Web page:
I agree entirely. Organizational networks need to provide a range of services that meet certain
threshold of quality standards which include predictable and measurable services as applications — like video,
voice, and delay-sensitive data — to traverse a network. Companies utilize QoS for a number of reasons such as
meeting the traffic requirements of sensitive applications, such as real-time voice and video, and to prevent the
degradation of quality caused by packet loss, delay and jitter.
I would also go with the selected tradeoff. As long as critical apps are up running as expected, further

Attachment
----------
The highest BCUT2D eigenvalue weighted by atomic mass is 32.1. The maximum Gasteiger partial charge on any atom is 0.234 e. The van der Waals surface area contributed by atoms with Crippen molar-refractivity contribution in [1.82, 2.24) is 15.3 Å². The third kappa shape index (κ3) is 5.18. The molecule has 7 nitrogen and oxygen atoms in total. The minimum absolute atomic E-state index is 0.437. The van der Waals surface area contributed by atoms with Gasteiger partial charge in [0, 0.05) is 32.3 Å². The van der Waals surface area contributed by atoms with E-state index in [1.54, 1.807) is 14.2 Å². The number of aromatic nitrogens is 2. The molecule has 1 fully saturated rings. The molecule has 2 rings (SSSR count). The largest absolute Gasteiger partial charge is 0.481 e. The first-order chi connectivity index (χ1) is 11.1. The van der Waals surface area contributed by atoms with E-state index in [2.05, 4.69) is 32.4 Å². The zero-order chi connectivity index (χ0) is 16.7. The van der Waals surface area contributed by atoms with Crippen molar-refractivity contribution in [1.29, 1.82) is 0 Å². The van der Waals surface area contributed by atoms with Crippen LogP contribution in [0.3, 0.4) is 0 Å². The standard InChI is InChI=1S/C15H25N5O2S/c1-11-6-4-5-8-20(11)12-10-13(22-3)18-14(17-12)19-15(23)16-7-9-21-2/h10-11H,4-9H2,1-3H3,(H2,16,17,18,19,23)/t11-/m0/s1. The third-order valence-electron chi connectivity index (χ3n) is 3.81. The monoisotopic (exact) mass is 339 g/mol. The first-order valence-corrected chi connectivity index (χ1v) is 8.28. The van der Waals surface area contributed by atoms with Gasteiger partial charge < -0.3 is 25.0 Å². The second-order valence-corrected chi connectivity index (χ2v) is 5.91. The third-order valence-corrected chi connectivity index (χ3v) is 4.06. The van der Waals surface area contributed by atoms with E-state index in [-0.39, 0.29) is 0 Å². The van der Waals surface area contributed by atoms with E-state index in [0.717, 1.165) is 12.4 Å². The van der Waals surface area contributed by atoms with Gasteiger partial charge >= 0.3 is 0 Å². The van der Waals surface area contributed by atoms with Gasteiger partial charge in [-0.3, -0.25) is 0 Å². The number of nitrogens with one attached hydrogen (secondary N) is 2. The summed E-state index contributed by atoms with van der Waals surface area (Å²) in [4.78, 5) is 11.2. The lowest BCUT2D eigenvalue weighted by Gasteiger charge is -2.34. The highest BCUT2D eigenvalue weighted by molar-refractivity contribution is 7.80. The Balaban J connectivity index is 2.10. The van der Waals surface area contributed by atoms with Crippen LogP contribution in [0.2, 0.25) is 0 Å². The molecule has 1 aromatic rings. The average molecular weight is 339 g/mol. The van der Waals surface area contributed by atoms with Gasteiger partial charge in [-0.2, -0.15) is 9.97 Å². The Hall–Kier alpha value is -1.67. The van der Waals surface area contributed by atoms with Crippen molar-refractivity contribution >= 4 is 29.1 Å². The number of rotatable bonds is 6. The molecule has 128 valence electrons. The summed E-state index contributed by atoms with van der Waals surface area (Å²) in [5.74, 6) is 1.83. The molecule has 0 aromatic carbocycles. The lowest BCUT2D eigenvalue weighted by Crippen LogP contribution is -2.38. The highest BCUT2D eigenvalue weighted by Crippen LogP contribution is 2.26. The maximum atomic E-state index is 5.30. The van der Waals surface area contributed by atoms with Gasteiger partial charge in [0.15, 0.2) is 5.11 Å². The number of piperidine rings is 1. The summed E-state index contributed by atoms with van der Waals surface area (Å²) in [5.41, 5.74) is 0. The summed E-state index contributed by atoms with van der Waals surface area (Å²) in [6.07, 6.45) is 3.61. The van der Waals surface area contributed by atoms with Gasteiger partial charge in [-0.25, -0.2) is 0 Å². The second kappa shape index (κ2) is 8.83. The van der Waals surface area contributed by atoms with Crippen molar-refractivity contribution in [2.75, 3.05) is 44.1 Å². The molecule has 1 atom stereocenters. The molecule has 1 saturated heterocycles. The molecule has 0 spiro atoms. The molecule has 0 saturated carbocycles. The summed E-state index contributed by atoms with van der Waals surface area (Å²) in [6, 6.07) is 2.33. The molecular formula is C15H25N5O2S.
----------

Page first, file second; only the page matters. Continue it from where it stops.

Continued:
provisioning of the network may not hurt the business. Several tools and approaches, including jitter buffer and
traffic shaping, can help organizations achieve QoS. To ensure a specific degree of network performance,
several companies incorporate QoS in their service-level agreement (SLA) with their network service provider.
The terms Class of Service (CoS) and Quality of Service (QoS) are frequently used interchangeably. They are,
nevertheless, slightly different. CoS technology does not explicitly promise a level of service in terms of
bandwidth, and it addresses traffic control in a more granular manner. In many circumstances, though, whether
someone uses the term CoS or QoS, they are most likely referring to the same thing.